13. 13. Viscosity measurements The Society of Automotive Engineers (SAE) established a viscosity classification on top of oil cans for consumers awareness. 5W – very thin oil used in extremely cold weather conditions, up to… 50 – very thick oils that have specials uses such as very hot applications or racing engines. Most people use a multi-graded oil that covers the highest and lowest temperatures that will be encountered.
  14. 14. SAE Viscosity grade Was useful and helped Pentagram paint a picture of the product, the brands and the market. 50% of cars required premium grade oil 70%of sales was standard grade. Many consumers were not buying the correct oil; moreover Halfords was not selling its most profitable lines. Many motorist did not buy motor oil and left this to the annual service of their car.
  15. 15. Motor Oil Buyers DIY enthusiast – regular motor oil purchaser which undertook their own servicing of their vehicle. DIY part-timer – did not service their own vehicle but regularly checked their vehicle and would top-up their engine with oil if necessary. Emergency – only purchased oil in an emergency.
  16. 16. Research Conclusion DIY enthusiast is the group that most likely to purchased the Halfords store brand. This group armed with more knowledge that would make their purchase decision based on performance and price. However the price itself would be sufficient There needed to be additional qualities that would convince the DIY enthusiast to select the Halfords brand ahead of the branded oils.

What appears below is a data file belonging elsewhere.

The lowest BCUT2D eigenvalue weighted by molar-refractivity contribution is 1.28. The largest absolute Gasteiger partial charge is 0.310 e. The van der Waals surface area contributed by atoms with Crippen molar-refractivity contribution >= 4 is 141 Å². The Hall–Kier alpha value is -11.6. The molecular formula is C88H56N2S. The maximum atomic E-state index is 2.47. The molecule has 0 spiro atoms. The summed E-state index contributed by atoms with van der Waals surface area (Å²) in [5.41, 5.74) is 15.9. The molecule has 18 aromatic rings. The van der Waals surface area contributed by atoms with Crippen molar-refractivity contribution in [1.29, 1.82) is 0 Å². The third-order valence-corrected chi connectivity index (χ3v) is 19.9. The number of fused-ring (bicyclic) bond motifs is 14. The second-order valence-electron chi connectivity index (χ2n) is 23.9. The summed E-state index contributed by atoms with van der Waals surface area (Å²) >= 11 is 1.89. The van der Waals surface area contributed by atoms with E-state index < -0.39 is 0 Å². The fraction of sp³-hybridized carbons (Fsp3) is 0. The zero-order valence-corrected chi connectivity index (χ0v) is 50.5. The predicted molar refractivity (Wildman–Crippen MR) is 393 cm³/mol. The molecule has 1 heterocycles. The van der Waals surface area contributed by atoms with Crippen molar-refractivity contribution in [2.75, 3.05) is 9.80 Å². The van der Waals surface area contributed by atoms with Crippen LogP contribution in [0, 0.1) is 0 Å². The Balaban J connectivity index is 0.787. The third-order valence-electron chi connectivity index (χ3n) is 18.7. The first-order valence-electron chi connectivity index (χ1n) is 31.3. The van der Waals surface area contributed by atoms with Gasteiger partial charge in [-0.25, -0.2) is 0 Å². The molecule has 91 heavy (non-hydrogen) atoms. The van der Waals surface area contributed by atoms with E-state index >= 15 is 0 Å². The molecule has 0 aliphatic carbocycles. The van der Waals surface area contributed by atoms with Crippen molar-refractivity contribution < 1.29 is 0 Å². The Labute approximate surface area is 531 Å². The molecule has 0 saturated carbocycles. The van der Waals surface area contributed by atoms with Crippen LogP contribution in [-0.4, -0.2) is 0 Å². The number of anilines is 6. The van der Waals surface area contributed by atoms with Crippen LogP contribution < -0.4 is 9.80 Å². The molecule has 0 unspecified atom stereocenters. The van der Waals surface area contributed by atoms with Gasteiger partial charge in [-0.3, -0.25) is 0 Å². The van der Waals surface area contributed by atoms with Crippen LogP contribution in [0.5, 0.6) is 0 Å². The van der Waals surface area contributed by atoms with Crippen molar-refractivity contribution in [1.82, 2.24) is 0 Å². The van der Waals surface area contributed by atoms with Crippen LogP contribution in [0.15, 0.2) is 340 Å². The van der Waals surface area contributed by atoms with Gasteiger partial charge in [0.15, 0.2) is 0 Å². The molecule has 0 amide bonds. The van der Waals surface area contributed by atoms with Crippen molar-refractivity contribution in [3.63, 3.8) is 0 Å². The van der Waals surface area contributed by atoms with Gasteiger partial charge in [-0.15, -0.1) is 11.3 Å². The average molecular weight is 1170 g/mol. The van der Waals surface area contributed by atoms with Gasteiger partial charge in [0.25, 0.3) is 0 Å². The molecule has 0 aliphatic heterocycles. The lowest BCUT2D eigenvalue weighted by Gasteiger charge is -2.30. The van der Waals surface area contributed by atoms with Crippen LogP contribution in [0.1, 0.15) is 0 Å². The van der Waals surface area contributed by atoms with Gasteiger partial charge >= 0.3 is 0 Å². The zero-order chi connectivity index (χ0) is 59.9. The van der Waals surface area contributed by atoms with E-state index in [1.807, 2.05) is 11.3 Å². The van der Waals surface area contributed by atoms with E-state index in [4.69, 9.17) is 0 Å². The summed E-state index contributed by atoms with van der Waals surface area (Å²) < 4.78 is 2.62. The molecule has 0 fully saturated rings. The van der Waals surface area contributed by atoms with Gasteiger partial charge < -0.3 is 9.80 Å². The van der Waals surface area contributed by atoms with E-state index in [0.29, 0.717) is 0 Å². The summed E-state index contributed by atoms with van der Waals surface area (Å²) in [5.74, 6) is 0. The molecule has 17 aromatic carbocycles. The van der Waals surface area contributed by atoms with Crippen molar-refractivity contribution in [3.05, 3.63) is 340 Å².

17. 17. Consumer testing The price was a significant factor in the decision- making process. They have low knowledge about the properties and performance of motor oil. Many were buying incorrect oil for their car. Halfords brand hold up well under analysis and regarded as a trusted brand. Consumers feel leading manufacturer brands of oil are expensive, yet only few tried it.
  18. 18. Consumer testing Problems with pouring a heavy 5-litre container. The only way to determine how much oil was in a can was to lift it up and feel the weight. So, if the Halfords brand can solve the pouring problem and make it simple, provide a viewer for oil level and offer some better info and labelling regarding properties and performance, maybe this would encourage people to try Halfords brand.
  19. 19. New packaging The problem seemed to center on the inability to accurately direct the flow of oil Designers developed the ‘pull-up teapot pouring spout’. A ring tab is pulled, revealing a long neck about 50cm in length, giving sufficient direction in pouring. Improve direction of flow.
  20. 20. New packaging The handle for the container is in line with the spout, helping to direct the flow of oil.
  21. 21. New packaging Labeling issue solved:  A premium-grade oil for most 16-valve petrol engines.  A diesel grade for diesel engines.  A standard grade. Offered in three different colors. After one year, volume of sales increased by 18%, its value by 44% and profits by 54%.
  22. 22. Discussion This case clearly illustrates the value of packaging and labelling in product development. The motor oil remained unchanged, but the packaging and labelling was considerably altered, enabling Halfords to reposition its oil as a slightly more upmarket store-brand oil. Initial sales were very encouraging and if copying is viewed as a form of flattery then Halfords is surely content.
  23. 23. END OF PRESENTATION Thank you for your attention!!!